Claims (13)

We claim:
1. Compounds having matrix metalloprotease inhibitory activity and the generalized formula:
(T)xA—B—D—E—G
wherein
(a) (T)xA represents substituted or unsubstituted aromatic moiety
Figure US06288063-20010911-C00110
 wherein
each T represents a substituent group, independently selected from the group consisting of:
the halogens —F, —Cl, —Br, and —I;
alkyl of 1-10 carbons;
haloalkyl of 1-10 carbons;
haloalkoxy of 1-10 carbons;
alkenyl of 2-10 carbons;
alkynyl of 2-10 carbons;
—(CH2)pQ, wherein
p is 0 or an integer 1-4,
-alkenyl-Q, wherein
said alkenyl moiety comprises 2-4 carbons, and
-alkynyl-Q, wherein
said alkynyl moiety comprises 2-7 carbons; and
Q is selected from the group consisting of aryl of 6-10 carbons, heteroaryl comprising 4-9 carbons and at least one N, O, S heteroatom, —CN, —CHO, —NO2, —CO2R2, —OCOR2, —SOR3, —SO2R3, —CON(R4)2, —SO2N(R4)2, —C(O)R2, —N(R4)2, —N(R2)COR2, —N(R2)CO2R3, —N(R2)CON(R4)2, —CHN4, —OR4, and —SR4;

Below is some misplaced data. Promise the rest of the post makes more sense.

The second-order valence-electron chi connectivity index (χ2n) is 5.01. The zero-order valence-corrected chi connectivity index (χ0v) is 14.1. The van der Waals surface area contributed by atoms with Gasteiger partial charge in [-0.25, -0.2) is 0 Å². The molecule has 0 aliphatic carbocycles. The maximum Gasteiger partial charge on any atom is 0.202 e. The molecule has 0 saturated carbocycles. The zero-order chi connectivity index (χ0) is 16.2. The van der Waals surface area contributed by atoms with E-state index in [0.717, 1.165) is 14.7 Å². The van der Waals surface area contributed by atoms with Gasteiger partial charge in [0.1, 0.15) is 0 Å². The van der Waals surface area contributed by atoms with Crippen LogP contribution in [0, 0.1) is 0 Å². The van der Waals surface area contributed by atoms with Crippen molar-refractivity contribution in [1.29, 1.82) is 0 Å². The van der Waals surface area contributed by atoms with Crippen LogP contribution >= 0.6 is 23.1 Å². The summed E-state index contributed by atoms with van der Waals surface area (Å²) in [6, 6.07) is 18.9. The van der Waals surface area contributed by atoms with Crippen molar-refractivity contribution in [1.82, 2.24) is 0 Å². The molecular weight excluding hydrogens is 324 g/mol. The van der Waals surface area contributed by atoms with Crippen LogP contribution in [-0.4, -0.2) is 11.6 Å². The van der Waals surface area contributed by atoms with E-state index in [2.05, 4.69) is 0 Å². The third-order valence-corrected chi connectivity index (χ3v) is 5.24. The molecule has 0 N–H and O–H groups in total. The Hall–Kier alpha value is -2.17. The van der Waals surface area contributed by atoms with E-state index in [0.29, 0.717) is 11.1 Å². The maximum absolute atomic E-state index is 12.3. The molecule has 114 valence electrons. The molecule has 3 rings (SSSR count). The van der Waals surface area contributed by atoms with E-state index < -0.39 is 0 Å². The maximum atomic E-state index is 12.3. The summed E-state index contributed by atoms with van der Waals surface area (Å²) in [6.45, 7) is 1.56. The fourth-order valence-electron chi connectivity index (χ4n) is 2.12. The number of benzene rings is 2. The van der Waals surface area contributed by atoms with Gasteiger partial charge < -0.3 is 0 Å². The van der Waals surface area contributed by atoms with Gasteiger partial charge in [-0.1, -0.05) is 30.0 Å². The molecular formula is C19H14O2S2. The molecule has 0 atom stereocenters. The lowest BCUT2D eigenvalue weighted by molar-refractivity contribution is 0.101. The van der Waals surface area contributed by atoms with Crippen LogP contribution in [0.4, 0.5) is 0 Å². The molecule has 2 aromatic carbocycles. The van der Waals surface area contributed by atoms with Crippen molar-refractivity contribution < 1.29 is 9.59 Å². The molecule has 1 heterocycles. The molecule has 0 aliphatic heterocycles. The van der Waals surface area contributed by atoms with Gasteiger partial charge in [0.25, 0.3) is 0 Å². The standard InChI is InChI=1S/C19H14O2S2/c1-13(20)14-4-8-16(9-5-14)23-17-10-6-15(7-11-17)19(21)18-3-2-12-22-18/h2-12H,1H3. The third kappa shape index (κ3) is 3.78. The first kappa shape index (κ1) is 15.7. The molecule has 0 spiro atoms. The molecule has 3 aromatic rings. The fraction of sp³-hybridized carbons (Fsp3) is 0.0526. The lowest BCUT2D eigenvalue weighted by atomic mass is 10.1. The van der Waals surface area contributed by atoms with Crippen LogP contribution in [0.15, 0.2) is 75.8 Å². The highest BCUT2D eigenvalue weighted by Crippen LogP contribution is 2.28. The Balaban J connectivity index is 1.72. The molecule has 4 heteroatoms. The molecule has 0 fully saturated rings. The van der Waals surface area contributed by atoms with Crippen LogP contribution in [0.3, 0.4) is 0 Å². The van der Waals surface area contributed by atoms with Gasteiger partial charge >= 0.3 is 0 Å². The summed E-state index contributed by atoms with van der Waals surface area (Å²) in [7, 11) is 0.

wherein
R2 represents H;
alkyl of 1-6 carbons;
aryl of 6-10 carbons;
heteroaryl comprising 4-9 carbons and at least one N, O, or S heteroatom; or
arylalkyl in which the aryl portion contains 6-10 carbons and the alkyl portion contains 1-4 carbons; or
heteroaryl-alkyl in which the heteroaiyl portion comprises 4-9 carbons and at least one N, O, S heteroatom and the alkyl portion contains 1-4 carbons;
R3 represents alkyl of 1-4 carbons;
aryl of 6-10 carbons;
heteroaryl comprising 4-9 carbons and at least one N, O, or S heteroatom; or
arylalkyl in which the aryl portion contains 6-10 carbons and the alkyl portion contains 1-4 carbons; or